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05 Oct

Follow up on what you actually need to know, not what's easy to measure


Date: 2017-10-05 11:43 Comments: 0 st

It became clear the other day how deceptive measuring our progress can be. I was discussing with a client what goals he should work towards with regards to his responsibilities, and as we were working through his goals we realized that it is deceivingly easy to begin at the wrong end of things - that we tend to measure areas of progress that are easy to measure rather than measure what we actually benefit from knowing.

We did not fall into the trap this time, but I came close to doing so when I started pondering what data we could extract from one of the systems my client was working in, rather than what information he would need to know in order to make well-informed decisions in his work.

Measuring the meaningless
If we spend time measuring and following up on things that are not actually of any use to us, but which are easy to follow up on, we will eventually feel that following up on our progress is meaningless and unnecessary. All the data we retrieve end up being just a bunch of numbers, and we regard the curves in the diagrams charting our development with indifference.

A measurement of utmost importance
If we instead ask ourselves what we could really benefit from knowing when striving to attain the goals we are responsible for, and figure out a way to measure and follow up on this parameter over time, both the gathering and analyzing of data will be meaningful and relevant.

Obtaining data regardless of luck
Once we know what values we need, we can get started with obtaining the data, and if we are lucky, we will be able to gather or collect the data from one of the systems we are already working in. If we are out of luck, we will have to generate or create the data ourselves by filling out, typing in or even estimating the result for the goal that will determine if we have been successful in what matters most to us.

Sure, it will require more manual work than if the systems did all the measuring, but if you ask me, I would say that if these values help us set more accurate priorities, and thus help us spend more time on the right task at the right time, it is worth the trouble and manual work since it will help you progress in your business - both in the long- and in the short-run.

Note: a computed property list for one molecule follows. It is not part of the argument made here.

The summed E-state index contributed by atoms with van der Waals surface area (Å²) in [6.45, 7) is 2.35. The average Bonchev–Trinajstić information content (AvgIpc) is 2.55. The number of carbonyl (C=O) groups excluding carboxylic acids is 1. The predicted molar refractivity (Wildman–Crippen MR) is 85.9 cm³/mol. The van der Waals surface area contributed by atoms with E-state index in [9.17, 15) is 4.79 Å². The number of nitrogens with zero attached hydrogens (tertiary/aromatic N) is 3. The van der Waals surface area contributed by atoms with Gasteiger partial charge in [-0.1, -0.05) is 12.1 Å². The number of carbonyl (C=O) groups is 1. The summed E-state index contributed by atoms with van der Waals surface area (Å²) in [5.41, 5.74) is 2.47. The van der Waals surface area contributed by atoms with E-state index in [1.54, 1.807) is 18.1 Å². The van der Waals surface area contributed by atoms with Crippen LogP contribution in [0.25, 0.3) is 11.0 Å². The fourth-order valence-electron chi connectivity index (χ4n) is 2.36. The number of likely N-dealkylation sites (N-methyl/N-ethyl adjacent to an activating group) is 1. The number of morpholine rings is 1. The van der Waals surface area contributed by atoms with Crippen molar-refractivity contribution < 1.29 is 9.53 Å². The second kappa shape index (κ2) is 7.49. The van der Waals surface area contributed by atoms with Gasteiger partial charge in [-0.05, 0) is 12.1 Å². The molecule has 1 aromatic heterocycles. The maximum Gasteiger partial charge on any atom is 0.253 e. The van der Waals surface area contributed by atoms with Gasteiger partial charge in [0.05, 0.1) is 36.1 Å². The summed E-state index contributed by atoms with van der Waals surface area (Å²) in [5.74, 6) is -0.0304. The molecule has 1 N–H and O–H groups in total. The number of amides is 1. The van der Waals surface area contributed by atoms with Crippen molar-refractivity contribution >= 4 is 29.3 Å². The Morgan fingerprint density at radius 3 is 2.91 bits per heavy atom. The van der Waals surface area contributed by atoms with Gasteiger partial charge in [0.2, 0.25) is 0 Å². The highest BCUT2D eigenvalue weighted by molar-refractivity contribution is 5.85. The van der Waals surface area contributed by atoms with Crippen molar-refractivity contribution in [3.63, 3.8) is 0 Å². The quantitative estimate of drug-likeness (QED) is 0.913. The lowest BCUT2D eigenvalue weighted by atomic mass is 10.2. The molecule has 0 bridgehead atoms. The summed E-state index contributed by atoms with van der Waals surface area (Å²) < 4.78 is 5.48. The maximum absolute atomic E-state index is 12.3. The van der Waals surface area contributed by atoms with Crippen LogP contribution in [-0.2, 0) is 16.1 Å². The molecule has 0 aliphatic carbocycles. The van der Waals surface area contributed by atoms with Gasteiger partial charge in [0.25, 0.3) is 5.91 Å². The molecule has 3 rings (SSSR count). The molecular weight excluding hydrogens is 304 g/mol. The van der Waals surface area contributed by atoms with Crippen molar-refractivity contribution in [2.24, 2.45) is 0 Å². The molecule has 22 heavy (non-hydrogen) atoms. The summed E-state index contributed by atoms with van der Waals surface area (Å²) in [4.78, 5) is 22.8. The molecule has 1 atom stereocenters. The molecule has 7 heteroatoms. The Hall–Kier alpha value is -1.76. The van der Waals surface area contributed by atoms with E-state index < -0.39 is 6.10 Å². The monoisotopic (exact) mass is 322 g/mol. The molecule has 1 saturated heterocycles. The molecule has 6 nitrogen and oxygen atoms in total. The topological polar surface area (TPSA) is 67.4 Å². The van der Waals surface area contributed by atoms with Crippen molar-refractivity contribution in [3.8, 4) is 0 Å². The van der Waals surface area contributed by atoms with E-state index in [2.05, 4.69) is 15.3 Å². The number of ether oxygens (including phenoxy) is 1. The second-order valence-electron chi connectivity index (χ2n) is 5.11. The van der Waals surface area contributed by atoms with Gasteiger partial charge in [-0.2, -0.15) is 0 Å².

Do this
Take a few minutes to think about:

  1. What you measure and follow up on today. Is it the right thing to focus on or just what is easy to measure?

  2. Is there some kind of measurement, data or goal you might benefit from adding?

  3. Is there something you are currently gathering data for and following up on which is actually irrelevant and which you could either stop measuring right away, or ask your boss for permission to stop measuring if you are not the one who makes the call?

Follow up on the right things
If what you currently measure and follow up on is relevant to you, and you either minimize or get rid of the measurements that are easy to get data for but which are not really meaningful, you will suddenly have a more powerful tool at your disposal. You will see what is relevant and will not have to be distracted by data that you, if truth be told, do not know what to do with.

By keeping your goals fresh and relevant you will make sure that the measurements helping you determine your progress are appropriate as well, and will not spend as much time on irrelevancies.

What’s your way?
How have you determined what goals to focus on and chosen a method for keeping track of your progress? Leave a comment and share your tip. 

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